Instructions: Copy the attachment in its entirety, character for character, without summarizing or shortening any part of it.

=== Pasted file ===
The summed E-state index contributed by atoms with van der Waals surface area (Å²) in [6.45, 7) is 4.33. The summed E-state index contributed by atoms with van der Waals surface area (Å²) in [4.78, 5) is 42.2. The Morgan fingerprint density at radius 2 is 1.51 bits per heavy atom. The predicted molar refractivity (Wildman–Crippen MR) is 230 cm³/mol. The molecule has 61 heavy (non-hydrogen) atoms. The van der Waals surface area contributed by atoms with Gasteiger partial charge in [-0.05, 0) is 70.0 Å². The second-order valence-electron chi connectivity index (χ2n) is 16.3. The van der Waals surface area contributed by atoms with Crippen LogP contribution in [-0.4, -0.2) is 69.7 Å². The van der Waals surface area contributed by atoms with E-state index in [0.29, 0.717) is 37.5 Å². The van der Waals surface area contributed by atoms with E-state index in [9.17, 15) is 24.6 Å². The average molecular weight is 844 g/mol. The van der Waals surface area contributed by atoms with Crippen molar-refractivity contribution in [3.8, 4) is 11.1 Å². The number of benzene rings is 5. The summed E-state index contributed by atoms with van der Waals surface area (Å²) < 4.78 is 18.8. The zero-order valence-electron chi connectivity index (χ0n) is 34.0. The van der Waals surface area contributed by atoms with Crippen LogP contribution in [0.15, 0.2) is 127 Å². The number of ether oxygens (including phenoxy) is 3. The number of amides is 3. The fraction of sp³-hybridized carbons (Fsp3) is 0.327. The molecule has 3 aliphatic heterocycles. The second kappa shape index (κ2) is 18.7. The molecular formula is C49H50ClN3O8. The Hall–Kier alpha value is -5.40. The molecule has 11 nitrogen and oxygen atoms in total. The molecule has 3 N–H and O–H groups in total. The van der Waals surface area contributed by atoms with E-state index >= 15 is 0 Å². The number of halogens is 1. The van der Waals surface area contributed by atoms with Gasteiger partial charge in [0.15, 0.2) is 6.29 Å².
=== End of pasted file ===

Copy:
The summed E-state index contributed by atoms with van der Waals surface area (Å²) in [6.45, 7) is 4.33. The summed E-state index contributed by atoms with van der Waals surface area (Å²) in [4.78, 5) is 42.2. The Morgan fingerprint density at radius 2 is 1.51 bits per heavy atom. The predicted molar refractivity (Wildman–Crippen MR) is 230 cm³/mol. The molecule has 61 heavy (non-hydrogen) atoms. The van der Waals surface area contributed by atoms with Gasteiger partial charge in [-0.05, 0) is 70.0 Å². The second-order valence-electron chi connectivity index (χ2n) is 16.3. The van der Waals surface area contributed by atoms with Crippen LogP contribution in [-0.4, -0.2) is 69.7 Å². The van der Waals surface area contributed by atoms with E-state index in [0.29, 0.717) is 37.5 Å². The van der Waals surface area contributed by atoms with E-state index in [9.17, 15) is 24.6 Å². The average molecular weight is 844 g/mol. The van der Waals surface area contributed by atoms with Crippen molar-refractivity contribution in [3.8, 4) is 11.1 Å². The number of benzene rings is 5. The summed E-state index contributed by atoms with van der Waals surface area (Å²) < 4.78 is 18.8. The zero-order valence-electron chi connectivity index (χ0n) is 34.0. The van der Waals surface area contributed by atoms with Crippen LogP contribution in [0.15, 0.2) is 127 Å². The number of ether oxygens (including phenoxy) is 3. The number of amides is 3. The fraction of sp³-hybridized carbons (Fsp3) is 0.327. The molecule has 3 aliphatic heterocycles. The second kappa shape index (κ2) is 18.7. The molecular formula is C49H50ClN3O8. The Hall–Kier alpha value is -5.40. The molecule has 11 nitrogen and oxygen atoms in total. The molecule has 3 N–H and O–H groups in total. The van der Waals surface area contributed by atoms with E-state index >= 15 is 0 Å². The number of halogens is 1. The van der Waals surface area contributed by atoms with Gasteiger partial charge in [0.15, 0.2) is 6.29 Å².